Air Emission Sources
Evaluating possible sources of PFAS air emissions that could potentially affect groundwater or surface water.
The NHDES Air Resources Division regulates and limits air emissions from a variety of industrial sources within New Hampshire through a statewide permitting program. In 2016, when perfluorooctanoic acid (PFOA) was first detected in a tap water sample at the Saint-Gobain Performance Plastics facility in Merrimack, NH, the Air Resources Division began to investigate potential sources. While this search led to further site investigations for localized PFAS issues, thus far only Saint-Gobain has been identified as an active PFAS emitting source large enough to cause groundwater contamination above AGQS. The Air Resources Division has been actively involved with investigations of other industrial and municipal facilities to ensure PFAS emissions are not contributing to groundwater contamination in New Hampshire.
Saint-Gobain Air Emissions History
In 2004, Saint-Gobain conducted stack tests using testing and analytical methods that had recently been developed to evaluate the potential PFOA emissions from three coating towers at the facility. Upon review of the emissions detected, Saint-Gobain reported to NHDES that the emissions from the entire facility were predicted to exceed the ambient air limits (AALs) established in Env-A 1400, Regulated Toxic Air Pollutants. NHDES issued an Administrative Order by Consent to Saint-Gobain, which required reformulation of coatings to reduce PFOA content by the end of 2006. Additional stack testing was conducted in 2007, at which time Saint-Gobain demonstrated compliance with the AALs using the information from the stack test and air dispersion modeling. As a result, PFOA emissions were reduced by more than 96% from 2004 levels. See Saint-Gobain Performance Plastics site investigation history page.
Air Emission Controls
In 2018, the New Hampshire Legislature passed legislation that added Section RSA 125-C:10-e to the Air Pollution Control statute. As a result, NHDES made a determination that Saint-Gobain was subject to the regulation and required to install Best Available Control Technology for PFAS emissions. After a year-long permitting process, NHDES issued a permit for the construction, installation and operation of a Regenerative Thermal Oxidizer (RTO) for the control of PFAS with specific emission limitations for PFOA and PFOS – the two PFAS that had AGQS standards at the time of permit issuance. Saint-Gobain failed to complete the construction by the February 2021 deadline required by statute and permit. NHDES and Saint-Gobain entered into a Consent Decree in 2021, which required Saint-Gobain to complete construction and installation of the RTO by July 31, 2021, conduct more extensive stack testing, a material balance to determine potential hydrogen fluoride emission rates and conduct an Env-A 1400 compliance demonstration, and a rainwater study as well as limit operations and pay a penalty. The RTO was brought online July 14, 2021.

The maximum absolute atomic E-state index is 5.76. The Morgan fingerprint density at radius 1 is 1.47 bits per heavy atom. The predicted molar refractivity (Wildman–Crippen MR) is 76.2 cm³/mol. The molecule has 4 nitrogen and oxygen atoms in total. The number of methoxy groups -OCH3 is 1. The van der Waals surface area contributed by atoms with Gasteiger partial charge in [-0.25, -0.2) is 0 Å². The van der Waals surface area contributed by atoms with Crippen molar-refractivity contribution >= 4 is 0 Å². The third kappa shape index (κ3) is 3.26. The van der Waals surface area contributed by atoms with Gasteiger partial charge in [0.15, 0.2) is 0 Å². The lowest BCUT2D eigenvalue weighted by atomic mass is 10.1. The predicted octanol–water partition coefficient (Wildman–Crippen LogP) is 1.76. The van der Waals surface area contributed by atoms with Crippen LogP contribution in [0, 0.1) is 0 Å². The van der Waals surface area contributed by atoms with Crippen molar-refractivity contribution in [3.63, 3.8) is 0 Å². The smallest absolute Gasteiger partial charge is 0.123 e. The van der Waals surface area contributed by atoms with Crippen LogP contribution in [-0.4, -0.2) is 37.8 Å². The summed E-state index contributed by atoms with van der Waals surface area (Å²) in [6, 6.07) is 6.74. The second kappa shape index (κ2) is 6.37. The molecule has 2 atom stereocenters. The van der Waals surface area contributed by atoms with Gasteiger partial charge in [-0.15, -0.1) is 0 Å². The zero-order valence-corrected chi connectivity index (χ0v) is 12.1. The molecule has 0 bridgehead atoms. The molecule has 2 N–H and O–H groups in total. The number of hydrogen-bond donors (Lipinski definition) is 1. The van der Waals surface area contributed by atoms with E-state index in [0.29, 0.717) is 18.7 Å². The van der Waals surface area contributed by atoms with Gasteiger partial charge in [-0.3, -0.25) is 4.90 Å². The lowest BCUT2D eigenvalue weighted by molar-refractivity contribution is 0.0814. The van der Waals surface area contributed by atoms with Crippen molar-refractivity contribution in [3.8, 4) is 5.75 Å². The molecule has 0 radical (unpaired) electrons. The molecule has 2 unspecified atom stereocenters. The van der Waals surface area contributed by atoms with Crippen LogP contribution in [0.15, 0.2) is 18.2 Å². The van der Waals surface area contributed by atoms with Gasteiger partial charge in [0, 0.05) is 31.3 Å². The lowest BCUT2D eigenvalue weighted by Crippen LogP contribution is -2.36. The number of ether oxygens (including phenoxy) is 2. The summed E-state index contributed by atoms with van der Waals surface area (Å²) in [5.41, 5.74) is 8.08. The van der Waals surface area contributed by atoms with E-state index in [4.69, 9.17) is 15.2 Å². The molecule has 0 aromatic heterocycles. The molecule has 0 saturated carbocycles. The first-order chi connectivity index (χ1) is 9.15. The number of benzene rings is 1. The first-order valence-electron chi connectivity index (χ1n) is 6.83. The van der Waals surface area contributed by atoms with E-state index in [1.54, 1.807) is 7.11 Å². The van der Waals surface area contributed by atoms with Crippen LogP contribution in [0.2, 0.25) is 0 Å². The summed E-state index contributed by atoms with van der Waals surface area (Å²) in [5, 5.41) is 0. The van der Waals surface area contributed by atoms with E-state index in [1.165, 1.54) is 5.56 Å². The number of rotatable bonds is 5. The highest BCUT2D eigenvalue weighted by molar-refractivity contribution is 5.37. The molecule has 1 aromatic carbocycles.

Current Status of Operations
In September 2021, Saint-Gobain, in conjunction with their consultant Barr Engineering, conducted stack testing as required by the permit and Consent Decree to evaluate the operation of the RTO. During the stack test, NHDES observed that the main header associated with conveying the coating towers and auxiliary equipment exhaust streams to the RTO had been built with a bypass stack. Therefore, NHDES issued a Letter of Deficiency to Saint-Gobain on November 18, 2021. The LOD required Saint-Gobain to submit, among other information, a permit application requesting a significant permit amendment to Temporary Permit TP-0256 regarding the bypass stack. NHDES is currently evaluating the information contained in both the significant permit amendment application along with the state permit to operate application submitted on June 1, 2022. Saint-Gobain operates the RTO in accordance with the revised monitoring plan submitted to and approved by NHDES. Stack testing was conducted at Saint-Gobain on August 24 and 25, 2022. NHDES had two experienced staff members present to observe the method in which samples were collected and the operation of the towers at the facility during the stack test. The RTO did not encounter any issues and the stack test was completed as designed. NHDES received a final stack test report from Saint-Gobain on October 24, 2022, and is currently reviewing the document.
Statutes and Rules
- EPA Other Test Method 45 (OTM-45) Measurement of Selected PFAS
- Status of EPA Research and Development on PFAS
- EPA Interim Guidance on the Destruction and Disposal of PFAS
- EPA Technical Brief on PFAS: Incineration to Manage PFAS Waste Streams
- NHDES Industrial Sources Regulation
- 2018 Results for PFAS Analyses in Southern NH